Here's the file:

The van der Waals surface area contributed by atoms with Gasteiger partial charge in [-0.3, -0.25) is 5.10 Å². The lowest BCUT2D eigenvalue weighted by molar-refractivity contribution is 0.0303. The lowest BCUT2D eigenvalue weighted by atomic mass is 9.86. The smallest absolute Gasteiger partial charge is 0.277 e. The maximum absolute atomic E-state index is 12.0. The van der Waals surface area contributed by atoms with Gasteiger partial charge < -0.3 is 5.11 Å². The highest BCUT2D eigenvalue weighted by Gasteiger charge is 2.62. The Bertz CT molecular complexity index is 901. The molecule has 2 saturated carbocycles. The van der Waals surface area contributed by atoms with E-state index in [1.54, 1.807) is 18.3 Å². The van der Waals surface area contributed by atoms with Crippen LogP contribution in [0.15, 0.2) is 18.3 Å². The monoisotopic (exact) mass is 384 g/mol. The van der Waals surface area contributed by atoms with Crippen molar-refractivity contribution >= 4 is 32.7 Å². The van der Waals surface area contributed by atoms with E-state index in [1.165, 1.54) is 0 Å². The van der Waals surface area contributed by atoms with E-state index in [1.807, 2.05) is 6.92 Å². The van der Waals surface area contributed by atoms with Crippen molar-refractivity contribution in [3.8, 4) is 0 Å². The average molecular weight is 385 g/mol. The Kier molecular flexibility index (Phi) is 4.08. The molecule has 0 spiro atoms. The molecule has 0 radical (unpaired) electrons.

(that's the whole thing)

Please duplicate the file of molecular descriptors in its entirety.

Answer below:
The van der Waals surface area contributed by atoms with Gasteiger partial charge in [-0.3, -0.25) is 5.10 Å². The lowest BCUT2D eigenvalue weighted by molar-refractivity contribution is 0.0303. The lowest BCUT2D eigenvalue weighted by atomic mass is 9.86. The smallest absolute Gasteiger partial charge is 0.277 e. The maximum absolute atomic E-state index is 12.0. The van der Waals surface area contributed by atoms with Gasteiger partial charge < -0.3 is 5.11 Å². The highest BCUT2D eigenvalue weighted by Gasteiger charge is 2.62. The Bertz CT molecular complexity index is 901. The molecule has 2 saturated carbocycles. The van der Waals surface area contributed by atoms with E-state index in [1.54, 1.807) is 18.3 Å². The van der Waals surface area contributed by atoms with Crippen LogP contribution in [0.15, 0.2) is 18.3 Å². The monoisotopic (exact) mass is 384 g/mol. The van der Waals surface area contributed by atoms with Crippen molar-refractivity contribution >= 4 is 32.7 Å². The van der Waals surface area contributed by atoms with E-state index in [1.165, 1.54) is 0 Å². The van der Waals surface area contributed by atoms with E-state index in [1.807, 2.05) is 6.92 Å². The van der Waals surface area contributed by atoms with Crippen molar-refractivity contribution in [3.8, 4) is 0 Å². The average molecular weight is 385 g/mol. The Kier molecular flexibility index (Phi) is 4.08. The molecule has 0 spiro atoms. The molecule has 0 radical (unpaired) electrons.